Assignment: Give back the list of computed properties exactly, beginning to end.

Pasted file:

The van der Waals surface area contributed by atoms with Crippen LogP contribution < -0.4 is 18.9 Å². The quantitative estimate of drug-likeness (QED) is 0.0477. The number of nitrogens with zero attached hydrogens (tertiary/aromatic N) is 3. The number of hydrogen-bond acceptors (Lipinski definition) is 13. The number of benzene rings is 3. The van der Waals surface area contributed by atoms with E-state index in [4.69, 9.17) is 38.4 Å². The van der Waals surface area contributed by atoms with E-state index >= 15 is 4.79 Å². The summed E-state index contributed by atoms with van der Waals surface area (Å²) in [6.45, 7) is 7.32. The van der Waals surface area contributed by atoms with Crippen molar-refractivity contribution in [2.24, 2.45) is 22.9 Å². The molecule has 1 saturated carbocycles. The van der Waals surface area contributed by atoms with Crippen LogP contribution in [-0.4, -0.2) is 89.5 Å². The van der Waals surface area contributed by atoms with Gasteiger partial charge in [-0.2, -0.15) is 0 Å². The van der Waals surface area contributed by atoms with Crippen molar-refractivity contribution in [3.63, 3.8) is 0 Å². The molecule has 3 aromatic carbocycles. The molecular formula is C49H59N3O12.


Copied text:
The van der Waals surface area contributed by atoms with Crippen LogP contribution < -0.4 is 18.9 Å². The quantitative estimate of drug-likeness (QED) is 0.0477. The number of nitrogens with zero attached hydrogens (tertiary/aromatic N) is 3. The number of hydrogen-bond acceptors (Lipinski definition) is 13. The number of benzene rings is 3. The van der Waals surface area contributed by atoms with E-state index in [4.69, 9.17) is 38.4 Å². The van der Waals surface area contributed by atoms with E-state index >= 15 is 4.79 Å². The summed E-state index contributed by atoms with van der Waals surface area (Å²) in [6.45, 7) is 7.32. The van der Waals surface area contributed by atoms with Crippen molar-refractivity contribution in [2.24, 2.45) is 22.9 Å². The molecule has 1 saturated carbocycles. The van der Waals surface area contributed by atoms with Crippen LogP contribution in [-0.4, -0.2) is 89.5 Å². The van der Waals surface area contributed by atoms with Gasteiger partial charge in [-0.2, -0.15) is 0 Å². The van der Waals surface area contributed by atoms with Crippen molar-refractivity contribution in [3.63, 3.8) is 0 Å². The molecule has 3 aromatic carbocycles. The molecular formula is C49H59N3O12.